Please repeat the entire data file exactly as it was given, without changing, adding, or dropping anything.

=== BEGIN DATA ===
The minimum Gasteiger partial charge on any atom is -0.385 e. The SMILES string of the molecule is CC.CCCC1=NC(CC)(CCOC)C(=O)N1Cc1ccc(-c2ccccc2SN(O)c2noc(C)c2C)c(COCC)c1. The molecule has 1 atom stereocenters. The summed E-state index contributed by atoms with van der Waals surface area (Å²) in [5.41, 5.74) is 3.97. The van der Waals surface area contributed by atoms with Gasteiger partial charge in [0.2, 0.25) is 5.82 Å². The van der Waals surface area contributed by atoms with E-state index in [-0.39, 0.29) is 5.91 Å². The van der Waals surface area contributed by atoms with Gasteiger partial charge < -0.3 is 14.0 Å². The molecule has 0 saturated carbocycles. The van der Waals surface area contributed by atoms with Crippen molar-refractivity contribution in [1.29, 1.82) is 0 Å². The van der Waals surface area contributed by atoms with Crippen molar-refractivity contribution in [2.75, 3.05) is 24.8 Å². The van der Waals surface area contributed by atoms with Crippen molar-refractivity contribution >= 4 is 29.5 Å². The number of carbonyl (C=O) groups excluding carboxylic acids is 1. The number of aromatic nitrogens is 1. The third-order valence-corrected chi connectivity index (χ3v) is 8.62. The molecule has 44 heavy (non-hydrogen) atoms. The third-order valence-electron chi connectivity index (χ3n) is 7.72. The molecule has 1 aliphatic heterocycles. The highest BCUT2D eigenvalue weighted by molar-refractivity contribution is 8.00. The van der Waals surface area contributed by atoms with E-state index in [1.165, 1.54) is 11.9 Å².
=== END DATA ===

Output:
The minimum Gasteiger partial charge on any atom is -0.385 e. The SMILES string of the molecule is CC.CCCC1=NC(CC)(CCOC)C(=O)N1Cc1ccc(-c2ccccc2SN(O)c2noc(C)c2C)c(COCC)c1. The molecule has 1 atom stereocenters. The summed E-state index contributed by atoms with van der Waals surface area (Å²) in [5.41, 5.74) is 3.97. The van der Waals surface area contributed by atoms with Gasteiger partial charge in [0.2, 0.25) is 5.82 Å². The van der Waals surface area contributed by atoms with E-state index in [-0.39, 0.29) is 5.91 Å². The van der Waals surface area contributed by atoms with Gasteiger partial charge < -0.3 is 14.0 Å². The molecule has 0 saturated carbocycles. The van der Waals surface area contributed by atoms with Crippen molar-refractivity contribution in [1.29, 1.82) is 0 Å². The van der Waals surface area contributed by atoms with Crippen molar-refractivity contribution in [2.75, 3.05) is 24.8 Å². The van der Waals surface area contributed by atoms with Crippen molar-refractivity contribution >= 4 is 29.5 Å². The number of carbonyl (C=O) groups excluding carboxylic acids is 1. The number of aromatic nitrogens is 1. The third-order valence-corrected chi connectivity index (χ3v) is 8.62. The molecule has 44 heavy (non-hydrogen) atoms. The third-order valence-electron chi connectivity index (χ3n) is 7.72. The molecule has 1 aliphatic heterocycles. The highest BCUT2D eigenvalue weighted by molar-refractivity contribution is 8.00. The van der Waals surface area contributed by atoms with E-state index in [1.165, 1.54) is 11.9 Å².